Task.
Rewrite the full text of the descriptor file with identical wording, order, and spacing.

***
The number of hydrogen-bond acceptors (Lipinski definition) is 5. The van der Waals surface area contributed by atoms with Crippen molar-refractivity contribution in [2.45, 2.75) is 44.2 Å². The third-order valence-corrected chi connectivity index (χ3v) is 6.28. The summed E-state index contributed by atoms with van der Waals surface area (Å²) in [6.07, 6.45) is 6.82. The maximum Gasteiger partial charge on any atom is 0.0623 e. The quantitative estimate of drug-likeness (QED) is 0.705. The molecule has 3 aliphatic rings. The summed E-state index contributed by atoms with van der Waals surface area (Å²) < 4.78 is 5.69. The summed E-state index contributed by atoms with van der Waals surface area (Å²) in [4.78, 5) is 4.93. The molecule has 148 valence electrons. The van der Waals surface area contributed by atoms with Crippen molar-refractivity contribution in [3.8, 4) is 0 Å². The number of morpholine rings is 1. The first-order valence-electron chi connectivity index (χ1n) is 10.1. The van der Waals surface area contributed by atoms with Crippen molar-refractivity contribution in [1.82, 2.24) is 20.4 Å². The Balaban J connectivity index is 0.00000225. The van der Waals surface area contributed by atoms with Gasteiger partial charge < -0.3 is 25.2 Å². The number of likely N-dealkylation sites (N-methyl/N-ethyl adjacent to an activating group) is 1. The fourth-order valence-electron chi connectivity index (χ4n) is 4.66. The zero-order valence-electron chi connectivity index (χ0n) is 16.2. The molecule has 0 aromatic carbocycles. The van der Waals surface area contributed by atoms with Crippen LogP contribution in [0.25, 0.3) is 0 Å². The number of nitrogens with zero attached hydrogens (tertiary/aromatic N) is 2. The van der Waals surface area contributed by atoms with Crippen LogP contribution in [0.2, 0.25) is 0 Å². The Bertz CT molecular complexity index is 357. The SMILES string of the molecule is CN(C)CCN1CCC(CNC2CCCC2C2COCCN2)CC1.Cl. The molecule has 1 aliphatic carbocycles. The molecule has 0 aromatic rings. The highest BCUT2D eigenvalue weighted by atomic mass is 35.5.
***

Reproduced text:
The number of hydrogen-bond acceptors (Lipinski definition) is 5. The van der Waals surface area contributed by atoms with Crippen molar-refractivity contribution in [2.45, 2.75) is 44.2 Å². The third-order valence-corrected chi connectivity index (χ3v) is 6.28. The summed E-state index contributed by atoms with van der Waals surface area (Å²) in [6.07, 6.45) is 6.82. The maximum Gasteiger partial charge on any atom is 0.0623 e. The quantitative estimate of drug-likeness (QED) is 0.705. The molecule has 3 aliphatic rings. The summed E-state index contributed by atoms with van der Waals surface area (Å²) < 4.78 is 5.69. The summed E-state index contributed by atoms with van der Waals surface area (Å²) in [4.78, 5) is 4.93. The molecule has 148 valence electrons. The van der Waals surface area contributed by atoms with Crippen molar-refractivity contribution in [3.8, 4) is 0 Å². The number of morpholine rings is 1. The first-order valence-electron chi connectivity index (χ1n) is 10.1. The van der Waals surface area contributed by atoms with Crippen molar-refractivity contribution in [1.82, 2.24) is 20.4 Å². The Balaban J connectivity index is 0.00000225. The van der Waals surface area contributed by atoms with Gasteiger partial charge < -0.3 is 25.2 Å². The number of likely N-dealkylation sites (N-methyl/N-ethyl adjacent to an activating group) is 1. The fourth-order valence-electron chi connectivity index (χ4n) is 4.66. The zero-order valence-electron chi connectivity index (χ0n) is 16.2. The molecule has 0 aromatic carbocycles. The van der Waals surface area contributed by atoms with Crippen LogP contribution in [0.25, 0.3) is 0 Å². The number of nitrogens with zero attached hydrogens (tertiary/aromatic N) is 2. The van der Waals surface area contributed by atoms with Crippen LogP contribution in [0.2, 0.25) is 0 Å². The Bertz CT molecular complexity index is 357. The SMILES string of the molecule is CN(C)CCN1CCC(CNC2CCCC2C2COCCN2)CC1.Cl. The molecule has 1 aliphatic carbocycles. The molecule has 0 aromatic rings. The highest BCUT2D eigenvalue weighted by atomic mass is 35.5.